CHS Q&A: Kirby Kallas Lewis dances around craft distillery Oola

We broke the news on new life in the old Panzanella Bakery space at 14th and Union nearly a year ago. It’s suddenly a busy intersection —  Skillet Diner just opened right across the street. Today, CHS talks with Kirby Kallas Lewis, the man behind about-to-open craft distillery Oola.

Paperwork on file from the department of planning contains plans to turn part of the Oola building into a hardware store. One-stop drinking and industrial solvent shopping would be convenient as long as you remembered to hit the hardware store before the tasting room, but what kind of business would you ideally like to share this space with?

(Laughs) I have a lease on the whole building—the hardware store is definitely not happening. Ideally, it would be a bar/restaurant, with an evening presence as well as a daytime presence.

(Ed. note: The Dulces people will *not* be joining Oola on Union opting instead for a new space in Kirkland.)

I read you plan for the Oola space to double as a dance venue. How are you involved with Seattle’s dance community?

I’ve been a board member at On The Boards for years, and my wife, KT Niehoff, is a contemporary dance choreographer and the artistic director of Lingo Dance Theater. The idea is to create a sense of community beyond the distillery.

How have you changed the space to accommodate dancing?

In the event space, we put in a heated sprung floor. There’s a layer of plywood over the concrete, a layer of tiny sponges, another layer of plywood, a layer of heating coils, and a koa wood floor on top of that. It was very involved.

How does the flavor of your Pisco style brandy made with wine from eastern Washington differ from a Chilean or Peruvian pisco?

Probably the best answer to that is “to be determined.” We’ll try a few different kinds of grapes, white and red. We experimented with some red grapes and came up with a very nice brandy traditionalists would approve of.

Will you be serving any eastern Washington-themed cocktails?

Yes, definitely! The way the laws are written, I think with a catering license I can have private events, open to bartenders and writers such as yourself, and serve classic cocktails, prohibition era cocktails, and original cocktails. Profit is production-based, so I could do things like that, take some risks and have some fun. Once the cocktail bar is up and running, I could really put my distillery on the map that way. Successful events would attract the interest of local bartenders.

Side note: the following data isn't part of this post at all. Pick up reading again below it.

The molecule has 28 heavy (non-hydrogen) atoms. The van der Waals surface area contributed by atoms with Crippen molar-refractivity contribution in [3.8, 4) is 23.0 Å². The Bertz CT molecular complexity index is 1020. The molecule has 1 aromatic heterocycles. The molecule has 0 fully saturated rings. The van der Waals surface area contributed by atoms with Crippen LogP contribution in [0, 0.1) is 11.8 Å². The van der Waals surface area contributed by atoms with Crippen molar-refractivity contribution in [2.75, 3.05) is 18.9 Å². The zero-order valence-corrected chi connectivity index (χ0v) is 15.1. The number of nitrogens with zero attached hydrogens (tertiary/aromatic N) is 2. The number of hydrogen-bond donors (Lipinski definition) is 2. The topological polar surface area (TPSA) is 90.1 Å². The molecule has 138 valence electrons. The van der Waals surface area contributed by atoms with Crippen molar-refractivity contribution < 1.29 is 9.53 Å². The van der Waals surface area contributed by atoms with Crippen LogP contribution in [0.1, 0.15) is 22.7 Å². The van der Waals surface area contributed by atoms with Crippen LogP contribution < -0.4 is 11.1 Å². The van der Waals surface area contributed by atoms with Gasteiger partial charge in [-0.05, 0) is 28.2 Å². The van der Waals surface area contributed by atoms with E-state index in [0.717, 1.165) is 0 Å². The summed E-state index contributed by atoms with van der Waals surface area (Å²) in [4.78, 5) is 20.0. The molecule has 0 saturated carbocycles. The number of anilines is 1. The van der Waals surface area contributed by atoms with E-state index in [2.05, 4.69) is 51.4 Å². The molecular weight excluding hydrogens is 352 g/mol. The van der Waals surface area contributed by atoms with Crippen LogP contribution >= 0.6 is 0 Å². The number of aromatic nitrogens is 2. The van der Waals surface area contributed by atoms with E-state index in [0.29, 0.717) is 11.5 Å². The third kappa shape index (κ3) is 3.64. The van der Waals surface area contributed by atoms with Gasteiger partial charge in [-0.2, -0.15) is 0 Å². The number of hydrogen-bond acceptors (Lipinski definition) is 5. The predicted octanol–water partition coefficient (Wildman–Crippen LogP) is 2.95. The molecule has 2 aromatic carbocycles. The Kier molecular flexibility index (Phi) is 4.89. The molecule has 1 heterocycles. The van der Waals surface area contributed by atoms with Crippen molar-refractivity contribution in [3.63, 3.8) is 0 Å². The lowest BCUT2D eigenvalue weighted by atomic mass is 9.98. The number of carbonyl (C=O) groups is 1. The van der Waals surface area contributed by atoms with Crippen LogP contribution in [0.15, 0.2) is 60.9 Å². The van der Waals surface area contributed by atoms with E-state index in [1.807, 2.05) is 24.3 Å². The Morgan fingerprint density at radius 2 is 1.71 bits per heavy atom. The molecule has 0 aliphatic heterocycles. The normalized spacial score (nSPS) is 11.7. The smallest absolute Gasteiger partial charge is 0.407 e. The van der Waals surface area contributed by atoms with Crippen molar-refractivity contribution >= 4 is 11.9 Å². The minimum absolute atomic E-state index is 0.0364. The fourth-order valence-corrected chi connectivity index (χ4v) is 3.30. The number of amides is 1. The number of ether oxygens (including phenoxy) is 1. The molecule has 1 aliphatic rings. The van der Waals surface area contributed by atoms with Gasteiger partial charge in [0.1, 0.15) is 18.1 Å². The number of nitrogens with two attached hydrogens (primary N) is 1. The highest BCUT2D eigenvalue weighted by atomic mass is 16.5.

“Tasting room” makes me worry that patrons will be expected to spit the liquor out. How will your tasting room function differently than a bar?

The sad truth is we can’t add a drop of anything to the liquor in the craft tasting room. Not water, or ice cubes or anything. And only small tastes, less than a shot. Of course, I can do retail, sell Oola products. The tasting room has a little mezzanine in it–the plan is to turn the tasting room into a small bar in the future. 

Speaking of plans for the future, how would you describe the aesthetic you’re going for with Oola?

Let’s see…sort of “elegant rustic.” The wood in the tasting room is salvaged from our hotel in Waitsburg. We’re using it because it has nail-holes and stains and shows the passage of time. The counter-top is going to be copper, and we’re using just the original concrete floors.

Where do you like to go for a drink in this neighborhood?

I love going to Marjorie, Liberty and Tavern Law. Licorous is also a favorite. They’ve started a Thai street food night and a taco night.

Do you prefer a cocktail or a neat shot of good liquor?

I prefer cocktails unless it’s amber spirits—if it’s bourbon or whiskey, I like it neat or with one or two rocks. I consider a martini a cocktail, though you’re basically drinking neat gin.

Do you go to a different bar when you want a neat shot than you do to get a cocktail with bacon-stuffed olives and paper umbrellas and mini-pies the word “infused” in the menu description?

One of my favorite bars is the Tin Table. I was just talking to a friend who does photo tours in Peru, who is very interested in Pisco brandy, about how the Tin Table makes the best Pisco sours. I would go to all the bars I mentioned for a neat shot or a cocktail, though. They choose their spirits carefully. You could get a neat shot and say, “What kind of cocktail can you make with this?”

Do you drink well liquors under any circumstances that you remember?

(Laughs) If I have, I don’t remember. Absolutely not, and it’s not because of elitism. Craft distilleries are struggling to make it, and every cocktail you buy with their product in it makes a difference. The money just cycles in the region that way.


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3 thoughts on “CHS Q&A: Kirby Kallas Lewis dances around craft distillery Oola

  1. Congratulations, Kirby (and Skillet)! I’ve lived on 15th between Pike and Union, behind the Chloe, for the last 5 years and have watched the intersection of 14th and Union make it’s gradual transition. I’m on the road a good 8 months out of the year and, having left town in March, will return in several weeks to a new neighborhood!
    Great vision…way to go.

  2. Thanks. Editor fail. Corrected. Though I kind of like Licorice for a bar name. I’d call it Liquorish however.